Given the data you collected, can you really say, “However, had we continued to run this test for a longer time period, it is very likely that we would have eventually proven that [version C] was indeed better than the original with >95% statistical confidence.”?

    Why do you think it’s “very likely”? Since it didn’t meet your criteria for statistical significance you established before the test was run, I would think you’d have to hold off judgment. It is tempting to go there, though, with your directionally correct results.

    Like

  28. Thanks for this post, Tim. This is a great introduction for people who might be less than experts on the finer points of Web design when it comes to monetization/conversion, but it has enough teeth for the seasoned designer as well.

    I’d just like to reiterate that conversions are just as – if not more – important than traffic. Once people get to your site, the site has to fulfill its purpose; it can’t be just a visit then leave thing.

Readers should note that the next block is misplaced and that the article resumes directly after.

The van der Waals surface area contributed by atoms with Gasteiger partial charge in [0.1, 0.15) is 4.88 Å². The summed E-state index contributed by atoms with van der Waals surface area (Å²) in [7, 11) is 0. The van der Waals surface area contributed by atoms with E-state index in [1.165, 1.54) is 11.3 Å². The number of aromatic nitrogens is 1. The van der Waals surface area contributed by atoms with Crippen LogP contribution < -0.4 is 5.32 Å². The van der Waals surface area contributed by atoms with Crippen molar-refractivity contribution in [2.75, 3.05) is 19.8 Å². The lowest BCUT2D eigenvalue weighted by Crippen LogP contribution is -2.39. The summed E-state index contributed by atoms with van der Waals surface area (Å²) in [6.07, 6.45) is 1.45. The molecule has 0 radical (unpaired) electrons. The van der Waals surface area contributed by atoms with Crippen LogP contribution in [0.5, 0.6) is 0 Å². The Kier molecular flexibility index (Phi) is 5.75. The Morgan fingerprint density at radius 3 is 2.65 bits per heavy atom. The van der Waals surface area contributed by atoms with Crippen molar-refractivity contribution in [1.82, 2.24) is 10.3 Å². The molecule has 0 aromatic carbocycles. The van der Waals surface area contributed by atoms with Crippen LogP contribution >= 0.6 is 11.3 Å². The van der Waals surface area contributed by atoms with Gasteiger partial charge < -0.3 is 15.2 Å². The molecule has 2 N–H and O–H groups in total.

Like

  29. Tim, nice post. Split testing is a must for any site that want to truly prosper. Whats interesting about this post is it makes me want to even split test the URL before even beginning a website. Then as you did in this test continue with each element one by one based on the control and introducing modified element of that control.

    ==> In the beginning of the post you mention that you are an investor in the site and you have also mentioned angel investing of few time before.

    Can you send me more information about this and how can others invest in tech sites like this?

    thx
    Have a great day!

    Like

    • Hi Adam,

      To be honest, I wouldn’t recommend angel investing unless you want to tempt losing money. It’s very, very risky and I have an informational advantage being in SF with people who do tech 24/7. I’d suggest reading “E-Boys” to get a feel for how fast-paced but risky this all can be. “Dot-Bomb” is also a good read. These two focus on venture capital, but the hit ratio is similar: low. I haven’t lost an investment yet, but I haven’t recouped any either. Time will tell.